“People are fairly stressed and scared,” said an executive working for a multinational technology firm.

The US-India lobby group said it was “nearly impossible” to implement “industry-specific regulations in our global data environment without the ripples being felt.” It didn’t comment on its recent meeting, but said it will continue facilitating policy discussions.

Mastercard, American Express and Amazon didn’t respond to a request for comment, while Facebook, Microsoft, Visa and PayPal declined to comment.

The Indian bill, which was opened for public comments this week, will later go to parliament for approval.
The US-India Business Council, a lobby group that is part of the US Chamber of Commerce, has brought in the Washington-headquartered law firm Covington & Burling to suggest submissions on India’s data protection law.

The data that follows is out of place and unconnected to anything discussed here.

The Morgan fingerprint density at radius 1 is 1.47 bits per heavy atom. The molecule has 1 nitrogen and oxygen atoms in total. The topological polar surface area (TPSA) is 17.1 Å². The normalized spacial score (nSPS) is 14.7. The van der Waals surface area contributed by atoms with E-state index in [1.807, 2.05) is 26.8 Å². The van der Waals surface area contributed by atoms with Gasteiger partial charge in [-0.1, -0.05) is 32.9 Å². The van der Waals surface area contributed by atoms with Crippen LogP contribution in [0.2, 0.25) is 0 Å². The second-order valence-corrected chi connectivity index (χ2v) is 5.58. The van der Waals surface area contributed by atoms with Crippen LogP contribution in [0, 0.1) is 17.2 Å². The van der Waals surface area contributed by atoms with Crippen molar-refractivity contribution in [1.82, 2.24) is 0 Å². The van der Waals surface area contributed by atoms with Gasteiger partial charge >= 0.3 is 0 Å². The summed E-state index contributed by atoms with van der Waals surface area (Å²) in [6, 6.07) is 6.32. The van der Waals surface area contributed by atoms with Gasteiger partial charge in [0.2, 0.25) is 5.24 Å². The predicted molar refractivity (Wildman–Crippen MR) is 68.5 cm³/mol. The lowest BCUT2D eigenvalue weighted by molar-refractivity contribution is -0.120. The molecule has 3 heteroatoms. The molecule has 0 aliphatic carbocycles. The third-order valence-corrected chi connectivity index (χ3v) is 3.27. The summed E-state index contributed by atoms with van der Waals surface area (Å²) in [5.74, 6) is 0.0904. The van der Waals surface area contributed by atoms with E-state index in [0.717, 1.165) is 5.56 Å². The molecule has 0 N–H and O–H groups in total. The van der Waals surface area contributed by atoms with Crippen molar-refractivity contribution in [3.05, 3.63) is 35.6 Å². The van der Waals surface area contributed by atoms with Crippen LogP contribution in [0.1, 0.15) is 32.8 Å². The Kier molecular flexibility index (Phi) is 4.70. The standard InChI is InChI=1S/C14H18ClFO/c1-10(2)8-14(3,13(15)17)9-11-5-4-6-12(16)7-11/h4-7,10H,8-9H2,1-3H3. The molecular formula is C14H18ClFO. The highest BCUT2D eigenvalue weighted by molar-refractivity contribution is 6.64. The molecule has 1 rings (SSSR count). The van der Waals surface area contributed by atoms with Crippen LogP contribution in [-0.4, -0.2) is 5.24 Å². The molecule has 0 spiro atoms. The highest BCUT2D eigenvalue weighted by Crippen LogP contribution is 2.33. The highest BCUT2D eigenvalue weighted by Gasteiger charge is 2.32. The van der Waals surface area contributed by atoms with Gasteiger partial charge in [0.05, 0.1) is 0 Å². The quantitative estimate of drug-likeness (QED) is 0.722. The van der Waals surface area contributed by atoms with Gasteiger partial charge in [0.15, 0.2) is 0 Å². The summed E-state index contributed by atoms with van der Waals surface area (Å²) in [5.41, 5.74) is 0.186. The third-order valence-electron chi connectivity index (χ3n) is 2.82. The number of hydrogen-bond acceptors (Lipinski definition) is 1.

The firm’s 43-page draft recommendations, seen by Reuters, listed removing data localization requirements as a top priority and called New Delhi’s proposed move a “protectionist approach.”

The US-India Business Council didn’t comment on how it would act on the recommendations of Covington & Burling, which declined comment.
The lobby group’s president, Nisha Biswal, however said India’s draft privacy law was of “great importance,” and that the group would share its concerns with the government directly.

France unveils major tax cuts as growth flags

Updated 37 min 47 sec ago

France unveils major tax cuts as growth flags

  • Critics say most people have been left behind by President Emmanuel Macron’s policies so far
  • Patience is wearing thin for many as unemployment has barely budged since Macron’s election in May 2017